Before the age of computers and smartphones, most injuries were caused by active lifestyles. Athletes and people who made their living swinging a hammer or lifting railroad ties were at risk for torn rotator cuffs, back strain, and knee pain. These groups still commonly experience orthopedic injuries, but now a whole new demographic is sharing their pain.

Look around anywhere you go, and you’re sure to see people of all ages hunched over their smartphones. Many of us use computers and tablets at work or school and then spend even more time in front of our devices at home, often while slouched on the couch. Healthcare professionals are seeing more people than ever complaining of stiff necks and backs, chronic headaches, and sore thumbs.

Here are the most common device-related injuries and how you can prevent and treat them:

Carpal Tunnel and Other Repetitive Use Injuries

Carpal Tunnel Syndrome has been increasingly common ever since more of us began typing. It is defined as numbness and tingling in the hand and arm caused by a pinched nerve in the wrist. This nerve can get pinched from repetitive actions like typing when proper form is not used.

Think back to your typing lessons in elementary school; remember being told to arch your wrists while you type? Here’s the real question: how often do you use that form while typing? Typing regularly without using the proper form can cause inflammation in the wrist, this puts pressure on the median nerve and can lead to Carpal Tunnel symptoms. Typing isn’t the only lifestyle-related cause. Any job that requires repetitive movements of the hand or wrist can potentially lead to Carpal Tunnel Syndrome.

The phrase “repetitive use injury” refers to any injury caused by overworking a specific part of the body. Carpal Tunnel is one kind of repetitive use injury; others include Tennis Elbow, Golfer’s Elbow, and rotator cuff pain. These sorts of injuries are common in athletes and those who have physically demanding jobs. Recently another type of repetitive use injury has come on the scene– texting thumb. This injury is caused by the improper use of smartphones and tablets. There are dozens of ways to hold these devices that can injure your body. Common symptoms of smartphone-related injuries include pain near the base of the thumb, wrist pain, and forearm pain.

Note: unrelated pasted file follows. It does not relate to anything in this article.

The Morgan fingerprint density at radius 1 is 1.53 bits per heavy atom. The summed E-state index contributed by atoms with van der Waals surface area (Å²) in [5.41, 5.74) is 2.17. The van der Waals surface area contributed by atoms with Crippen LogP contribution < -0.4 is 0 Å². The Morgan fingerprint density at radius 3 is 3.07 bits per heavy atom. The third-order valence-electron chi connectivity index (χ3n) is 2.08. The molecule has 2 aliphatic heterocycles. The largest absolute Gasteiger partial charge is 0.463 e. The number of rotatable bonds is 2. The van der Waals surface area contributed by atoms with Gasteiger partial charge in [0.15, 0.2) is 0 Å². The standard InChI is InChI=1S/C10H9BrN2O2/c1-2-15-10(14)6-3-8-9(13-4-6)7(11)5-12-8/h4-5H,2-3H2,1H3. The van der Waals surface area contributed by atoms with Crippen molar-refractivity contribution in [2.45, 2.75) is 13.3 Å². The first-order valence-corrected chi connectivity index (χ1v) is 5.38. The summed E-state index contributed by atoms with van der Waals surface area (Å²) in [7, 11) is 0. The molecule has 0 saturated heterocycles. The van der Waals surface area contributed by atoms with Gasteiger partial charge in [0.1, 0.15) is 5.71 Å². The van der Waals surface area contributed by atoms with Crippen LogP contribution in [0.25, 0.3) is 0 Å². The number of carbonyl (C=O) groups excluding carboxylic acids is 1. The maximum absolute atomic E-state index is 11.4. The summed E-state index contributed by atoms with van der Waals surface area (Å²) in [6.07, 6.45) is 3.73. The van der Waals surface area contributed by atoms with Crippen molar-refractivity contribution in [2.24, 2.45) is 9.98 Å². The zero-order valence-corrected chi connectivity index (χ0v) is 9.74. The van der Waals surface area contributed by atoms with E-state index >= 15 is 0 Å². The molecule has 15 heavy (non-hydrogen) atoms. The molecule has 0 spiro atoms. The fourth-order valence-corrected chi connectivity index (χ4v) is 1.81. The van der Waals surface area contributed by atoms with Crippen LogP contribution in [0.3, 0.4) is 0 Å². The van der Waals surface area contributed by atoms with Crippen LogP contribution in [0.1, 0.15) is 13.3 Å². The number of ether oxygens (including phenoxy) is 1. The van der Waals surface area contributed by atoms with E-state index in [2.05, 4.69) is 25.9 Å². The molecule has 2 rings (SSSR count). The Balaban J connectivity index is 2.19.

When using a computer, ergonomic keyboards and wrist supports can help mitigate damage to our hands and wrists, but these adaptations aren’t available for smartphones and tablets. So how do you hold your phone correctly? Start by keeping your wrist as straight as possible. Holding your phone at the sides and texting with both thumbs puts a strain on the wrists, as does holding it in one hand and using your thumb to type or scroll. Placing your phone on a flat surface and using your forefinger to type or scroll is best. You can also hold the phone in one hand and use the other to navigate the screen. Try not to use the same finger all the time. Switch off, and avoid using the thumb. Keep your elbow position in mind. Over bending your elbows can reduce blood flow to your hands and wrists, making them more prone to pain and stiffness.


Neck and Back Pain

You know you should sit up straight while using your computer, but what about while you’re scrolling through social media on your iPad or phone? Many people tend to look downward, bending their neck and back at an unnatural angle. Even a 15-degree tilt of your neck adds 27 pounds of pressure to your spine. Most smartphone users bend their neck further than 15 degrees and can be adding up to 60 pounds of pressure to their spines. This pressure can cause muscle strain and lead to pain and tightness.

To avoid this, bring your device up to eye level. If you have to look downward, use your eyes instead of bending your neck. Check-in with yourself while using your device and straighten your back and neck; try to sit in the same position you would use while on the computer, back straight, screen in front of you. Limiting your device use to 20-minute sessions can reduce muscle strain and have other benefits like lowering stress. If you must use your device for a longer period of time, take micro-breaks to stretch and move around.

Signs you’ve been hunching over your device too much include pain and stiffness in the neck, shoulders, and upper back, headaches, and nerve symptoms like tingling or shooting pain down your arms.


Treating Device-Related Injuries

If you are suffering from pain and stiffness caused by the use of your devices, there are some things you can do to help your body heal. First, take the steps outlined above to avoid worsening your injury. Then seek help from a licensed chiropractor.

Chiropractic adjustment can help to realign the spine and increase the range of movement in injured joints. This is just one tool that can help heal repetitive use injuries and neck and back pain. Here at All Star Chiropractic, we provide holistic help for these problems by showing you how to correct your posture, teaching you corrective exercises and stretches you can do at home, and providing cutting-edge services like cold laser therapy.

Cold laser therapy is a pain-free, non-invasive treatment that reduces inflammation, increases blood flow, and promotes faster healing at the injury site. Cold lasers are perfect for treating injuries to tendons, ligaments, and other soft tissues that are often slow to heal.